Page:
Pakistani and Bangladeshi households;
 • those reliant on state welfare benefits or
   living in rented accommodation.
    – Sinclair 2001
The impact of exclusion
• higher charges for basic financial transactions and credit –
  lack of access to a bank account means that certain financial
  transactions such as money transfer and cheque cashing may
  be more expensive;
   – Pre-payment meters can mean an extra £215 pa on energy bills
• no access to certain products or services – a range of
  services, such as contract mobile telephones, require a bank
  account for regular Direct Debits;
• lack of security in holding and storing money – operating
  solely on a cash budget leaves people more vulnerable to loss
  or theft;
• barriers to employment – a bank account for receipt of wages
  is a basic requirement for most employers; and
• entrenching exclusion – having no formal banking or credit
  history at all can be as much of a disadvantage as an impaired
  credit history in accessing certain financial services.
The impact of exclusion
• To the community and society
   – Linked to child poverty
   – Costs of the benefit system
   – Greater links to social exclusion
      • HM Treasury 2004
• Lack of access to finance is often the critical
  mechanism behind both persistent income
  inequality and slow economic growth.
• Hence financial sector reforms that promote
  broader access to financial services should be at
  the heart of the development agenda. World Bank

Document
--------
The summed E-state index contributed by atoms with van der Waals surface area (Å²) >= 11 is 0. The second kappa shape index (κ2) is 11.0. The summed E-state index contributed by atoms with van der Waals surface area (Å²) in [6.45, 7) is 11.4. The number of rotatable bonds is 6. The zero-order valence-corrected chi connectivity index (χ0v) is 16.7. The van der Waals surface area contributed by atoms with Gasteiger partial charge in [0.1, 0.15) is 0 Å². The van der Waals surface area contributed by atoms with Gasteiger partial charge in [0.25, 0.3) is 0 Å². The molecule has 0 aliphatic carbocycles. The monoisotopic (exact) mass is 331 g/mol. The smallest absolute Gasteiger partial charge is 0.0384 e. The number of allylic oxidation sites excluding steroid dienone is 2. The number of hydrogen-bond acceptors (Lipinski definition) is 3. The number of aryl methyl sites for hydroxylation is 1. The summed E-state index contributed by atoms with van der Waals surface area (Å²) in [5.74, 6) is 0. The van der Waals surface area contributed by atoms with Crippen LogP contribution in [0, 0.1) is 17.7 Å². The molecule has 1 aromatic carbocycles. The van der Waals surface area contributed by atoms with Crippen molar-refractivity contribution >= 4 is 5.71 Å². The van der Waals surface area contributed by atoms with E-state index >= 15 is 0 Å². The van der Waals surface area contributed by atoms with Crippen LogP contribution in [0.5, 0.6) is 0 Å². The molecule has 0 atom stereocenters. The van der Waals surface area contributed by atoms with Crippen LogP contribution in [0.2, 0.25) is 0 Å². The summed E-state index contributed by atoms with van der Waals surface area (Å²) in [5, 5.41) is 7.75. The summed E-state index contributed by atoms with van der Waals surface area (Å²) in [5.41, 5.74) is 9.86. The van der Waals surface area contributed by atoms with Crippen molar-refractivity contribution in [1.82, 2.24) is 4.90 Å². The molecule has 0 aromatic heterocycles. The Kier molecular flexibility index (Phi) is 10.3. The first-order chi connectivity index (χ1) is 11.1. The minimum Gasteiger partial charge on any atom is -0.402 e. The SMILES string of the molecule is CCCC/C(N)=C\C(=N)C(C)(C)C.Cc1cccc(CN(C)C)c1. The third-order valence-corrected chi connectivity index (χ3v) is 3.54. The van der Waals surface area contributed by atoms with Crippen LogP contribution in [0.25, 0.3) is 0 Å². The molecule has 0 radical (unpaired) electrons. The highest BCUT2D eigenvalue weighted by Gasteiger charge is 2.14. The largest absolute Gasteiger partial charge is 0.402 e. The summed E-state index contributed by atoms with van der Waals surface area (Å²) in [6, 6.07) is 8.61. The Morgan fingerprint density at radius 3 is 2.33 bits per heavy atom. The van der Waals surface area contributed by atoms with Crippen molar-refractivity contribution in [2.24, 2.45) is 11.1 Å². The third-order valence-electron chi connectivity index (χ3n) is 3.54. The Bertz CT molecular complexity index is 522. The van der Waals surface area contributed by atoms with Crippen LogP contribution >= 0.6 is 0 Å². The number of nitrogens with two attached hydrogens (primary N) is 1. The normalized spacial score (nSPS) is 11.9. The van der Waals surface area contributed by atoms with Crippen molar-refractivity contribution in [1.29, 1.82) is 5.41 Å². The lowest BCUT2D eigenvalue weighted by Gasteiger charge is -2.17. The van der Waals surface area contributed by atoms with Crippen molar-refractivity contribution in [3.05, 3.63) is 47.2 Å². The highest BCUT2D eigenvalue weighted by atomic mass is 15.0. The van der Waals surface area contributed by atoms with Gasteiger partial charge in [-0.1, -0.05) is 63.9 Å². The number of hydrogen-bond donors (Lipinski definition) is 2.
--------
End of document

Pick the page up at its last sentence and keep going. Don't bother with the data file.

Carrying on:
Life on a Low Income

• "I've got to put my money away for bills before I
  can relax and even think about food."
• "When you're pushing the trolley around and you
  see people pushing one that's almost full and
  yours isn't, I think 'I wish I could just put what I
  wanted in and not have to worry', but I can't."
• "You feel degraded. You think other people know
  that you are in debt. You think you have done
  something wrong."
• "Little things that never mattered before are
  suddenly major issues and you fight over them. I
  fight with him [her husband], I shout at the kids,
  he does as well and the kids cry."
      • KEMPSON
The impact of recession
• Credit refusals rising for all
• Higher risk borrowers experiencing
• Home credit borrowers – finding it difficult
  to access credit in the last year – double
  the refusals
• Greater moves to access third sector and
  higher cost credit by people on more
  moderate incomes
Financial exclusion in Europe

• A more cohesive society for a
  stronger Europe
• Financial Services Provision and
  Prevention of Financial Exclusion
• Country reports
• European consumer debt network
• Reseau Financement Alternative
What can be done?

• Does Government have a role?
• Do banks and other financial
  providers have a role?
• Does third sector finance have a
The role of credit unions in Britain

• So let me take this opportunity to recognise the
  value of third sector lenders – like credit unions –
  who have a huge role to play expanding the
  provision of affordable credit, and opening up
  opportunities for people.
• Let’s be clear on this – they can’t solve
  everything, but they can do much to help out.
  They’re excellent at targeting people who’re
  financially excluded from financial services.
• Economic Secretary to the Treasury 2005
Changing Credit Unions

• The Path to Quality Credit Unions
  – Traditional model credit unions
  – Business-oriented credit unions
  – New Model Credit Unions
  – Regulated Credit Unions
  – Quality Credit Unions
Traditional model credit unions
• Social focus rather than business orientated